Piet Mulder’s new studio was in The Gables on the Marine Parade, next to the famous Cliff Hotel

The painter in Piet Mulder couldn’t get enough of it. From then on, he crossed the North Sea several times a year from Hook of Holland to Harwich, to record the English coastal landscape: the beaches at Wrabness with their strange stilt houses, Constable country around Dedham, the rugged tidal landscape out towards Walton on the Naze, the lightships off the quay at Shotley, the old fish sheds near Felixstowe Ferry and, of course, lots of houses in old Harwich.
Was it a coincidence that here, right in front of his studio, was where one of the largest British naval bases had been established during the Second World War? From his flat Mulder could see the rude remains of an observation post and dismantled anti-aircraft guns.

Morris Men in Dovercourt, oil on canvas, 1993

Morris Men in Dovercourt, oil on canvas, 1993

After some years, he also undertook more journeys inland from Harwich, to coastal towns like Hastings, Great Yarmouth, Lowestoft and the picturesque Pinn Mill.
Later on he even took longer trips westward, to Penzance, on the shores of the ocean, and from there to the ports of Newlyn, the pretty old village Mousehole and of course St. Ives.
As long as there were quays to be found where fishing boats, sailing vessels or cargo ships sailed in, he was happy, as just the sea or large beaches were not enough for Piet Mulder. ‘The sea is a bore,’ he often said, with a sense of understatement.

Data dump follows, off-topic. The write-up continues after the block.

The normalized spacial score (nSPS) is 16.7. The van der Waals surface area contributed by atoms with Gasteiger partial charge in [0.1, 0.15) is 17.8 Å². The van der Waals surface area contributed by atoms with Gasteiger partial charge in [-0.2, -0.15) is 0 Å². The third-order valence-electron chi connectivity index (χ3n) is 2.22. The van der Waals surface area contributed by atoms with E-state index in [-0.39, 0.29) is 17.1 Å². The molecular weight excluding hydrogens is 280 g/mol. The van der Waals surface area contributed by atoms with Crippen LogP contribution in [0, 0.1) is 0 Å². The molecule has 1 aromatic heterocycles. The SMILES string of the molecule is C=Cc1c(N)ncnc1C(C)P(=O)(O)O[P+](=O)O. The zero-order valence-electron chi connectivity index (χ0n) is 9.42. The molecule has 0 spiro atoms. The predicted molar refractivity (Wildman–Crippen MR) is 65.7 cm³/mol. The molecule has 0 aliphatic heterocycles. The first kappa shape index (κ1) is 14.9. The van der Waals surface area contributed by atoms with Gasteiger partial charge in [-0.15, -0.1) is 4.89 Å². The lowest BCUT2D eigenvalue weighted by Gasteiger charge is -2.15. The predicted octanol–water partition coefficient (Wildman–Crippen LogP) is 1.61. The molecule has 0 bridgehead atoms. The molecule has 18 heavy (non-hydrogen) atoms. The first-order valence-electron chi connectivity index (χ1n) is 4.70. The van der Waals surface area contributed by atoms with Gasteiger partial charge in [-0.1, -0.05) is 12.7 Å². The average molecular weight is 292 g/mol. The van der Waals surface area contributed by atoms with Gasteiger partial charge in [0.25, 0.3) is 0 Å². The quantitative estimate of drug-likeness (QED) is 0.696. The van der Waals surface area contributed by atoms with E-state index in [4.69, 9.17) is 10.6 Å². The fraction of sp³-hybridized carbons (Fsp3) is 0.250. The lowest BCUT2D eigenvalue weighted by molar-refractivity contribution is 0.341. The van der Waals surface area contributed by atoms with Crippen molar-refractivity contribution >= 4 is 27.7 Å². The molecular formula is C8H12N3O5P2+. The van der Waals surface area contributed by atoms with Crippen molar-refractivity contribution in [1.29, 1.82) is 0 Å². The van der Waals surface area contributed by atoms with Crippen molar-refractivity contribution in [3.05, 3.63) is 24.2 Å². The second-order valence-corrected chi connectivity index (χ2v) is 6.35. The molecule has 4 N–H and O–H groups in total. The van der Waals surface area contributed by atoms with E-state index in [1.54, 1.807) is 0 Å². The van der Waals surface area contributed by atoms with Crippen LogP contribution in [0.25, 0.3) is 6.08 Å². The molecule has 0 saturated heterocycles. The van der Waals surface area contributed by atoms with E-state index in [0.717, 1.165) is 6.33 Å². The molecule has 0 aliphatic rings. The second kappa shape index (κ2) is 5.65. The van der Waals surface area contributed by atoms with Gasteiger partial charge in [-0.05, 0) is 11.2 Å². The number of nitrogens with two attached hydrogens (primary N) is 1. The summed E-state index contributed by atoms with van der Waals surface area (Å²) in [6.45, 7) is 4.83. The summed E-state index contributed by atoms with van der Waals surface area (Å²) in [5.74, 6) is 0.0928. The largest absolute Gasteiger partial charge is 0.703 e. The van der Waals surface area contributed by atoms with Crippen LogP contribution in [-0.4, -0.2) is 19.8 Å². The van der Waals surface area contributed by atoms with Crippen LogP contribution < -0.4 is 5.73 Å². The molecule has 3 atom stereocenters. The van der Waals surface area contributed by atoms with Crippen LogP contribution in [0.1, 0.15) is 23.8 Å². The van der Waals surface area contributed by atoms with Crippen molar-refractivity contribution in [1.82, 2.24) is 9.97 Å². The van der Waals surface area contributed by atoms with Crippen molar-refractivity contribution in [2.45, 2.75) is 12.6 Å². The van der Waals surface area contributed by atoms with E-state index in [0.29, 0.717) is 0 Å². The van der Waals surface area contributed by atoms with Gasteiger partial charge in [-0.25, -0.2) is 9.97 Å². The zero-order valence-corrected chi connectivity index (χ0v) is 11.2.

For him, there always had to be human activity to be seen at or beside the sea. And he found that activity everywhere where the land meets the water, in the villages and small towns where people who made their living from fishing and trade settled.

Piet Mulder, Godrevy Lighthouse near St. Ives, oil on wood, 1996

Piet Mulder, Godrevy Lighthouse near St. Ives, oil on wood, 1996

The year 1975 would also mark a turning point in Piet Mulder’s painting itself. Up to then his work had had a continental focus, with influences of the Dutch artists Breitner and Israëls and French painters such as Matisse, Bonnard and Degas. From then, however, he developed more affinity with British painters like John Constable, J.M.W. Turner, Augustus John, Philip Wilson Steer and the artists of the Newlyn School.
Contemporary English artists, such as David Hockney and Lucian Freud also exerted considerable influence on him. Inspired by them, Piet Mulder began experimenting with coloured crayons and photo collages in the 1990s.

What Piet Mulder regained in the late twentieth century world of English art, was the courage as a painter to treat his material as freely as possible without abandoning his subjects’

Piet's wife Hanna with works of her late husband. (foto William Hoogteyling)

Piet’s wife Hanna with works of her late husband. (foto William Hoogteyling)

ability to be recognised. He was convinced that the best painters were those who were simultaneously naturalistic and abstract. The use of fine colours, brush strokes and a good composition were essential to him, but the image itself also had to reveal something of the emotion he felt.
That aspect of recognition was quite a taboo in the 1970s and 1980s in the Netherlands, whereas modern realists like Lucian Freud and David Hockney were celebrating their triumphs in England.
He also liked the fact that water colours still carried plenty of prestige in England. After he died, his estate included various English water colours he bought from local art and antique shops, which must have inspired him creating his own water colours.